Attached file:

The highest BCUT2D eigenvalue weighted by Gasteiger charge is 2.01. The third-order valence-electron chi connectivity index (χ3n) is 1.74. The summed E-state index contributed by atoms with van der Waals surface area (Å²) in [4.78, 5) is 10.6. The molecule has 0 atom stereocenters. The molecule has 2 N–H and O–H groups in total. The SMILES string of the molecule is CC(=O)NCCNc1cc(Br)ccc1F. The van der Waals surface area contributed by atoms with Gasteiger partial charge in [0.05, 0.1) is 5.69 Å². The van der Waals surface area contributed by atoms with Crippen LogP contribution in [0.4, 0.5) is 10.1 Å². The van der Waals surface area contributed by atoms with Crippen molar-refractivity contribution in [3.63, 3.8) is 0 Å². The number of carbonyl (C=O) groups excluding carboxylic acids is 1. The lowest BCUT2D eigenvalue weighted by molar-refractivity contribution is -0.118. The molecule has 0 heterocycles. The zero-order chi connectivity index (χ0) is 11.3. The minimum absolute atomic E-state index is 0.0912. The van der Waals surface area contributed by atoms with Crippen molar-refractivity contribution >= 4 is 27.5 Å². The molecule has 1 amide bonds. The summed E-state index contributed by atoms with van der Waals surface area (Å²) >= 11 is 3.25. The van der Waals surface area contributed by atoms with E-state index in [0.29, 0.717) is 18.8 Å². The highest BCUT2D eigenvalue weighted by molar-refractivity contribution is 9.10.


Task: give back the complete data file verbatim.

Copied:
The highest BCUT2D eigenvalue weighted by Gasteiger charge is 2.01. The third-order valence-electron chi connectivity index (χ3n) is 1.74. The summed E-state index contributed by atoms with van der Waals surface area (Å²) in [4.78, 5) is 10.6. The molecule has 0 atom stereocenters. The molecule has 2 N–H and O–H groups in total. The SMILES string of the molecule is CC(=O)NCCNc1cc(Br)ccc1F. The van der Waals surface area contributed by atoms with Gasteiger partial charge in [0.05, 0.1) is 5.69 Å². The van der Waals surface area contributed by atoms with Crippen LogP contribution in [0.4, 0.5) is 10.1 Å². The van der Waals surface area contributed by atoms with Crippen molar-refractivity contribution in [3.63, 3.8) is 0 Å². The number of carbonyl (C=O) groups excluding carboxylic acids is 1. The lowest BCUT2D eigenvalue weighted by molar-refractivity contribution is -0.118. The molecule has 0 heterocycles. The zero-order chi connectivity index (χ0) is 11.3. The minimum absolute atomic E-state index is 0.0912. The van der Waals surface area contributed by atoms with Crippen molar-refractivity contribution >= 4 is 27.5 Å². The molecule has 1 amide bonds. The summed E-state index contributed by atoms with van der Waals surface area (Å²) >= 11 is 3.25. The van der Waals surface area contributed by atoms with E-state index in [0.29, 0.717) is 18.8 Å². The highest BCUT2D eigenvalue weighted by molar-refractivity contribution is 9.10.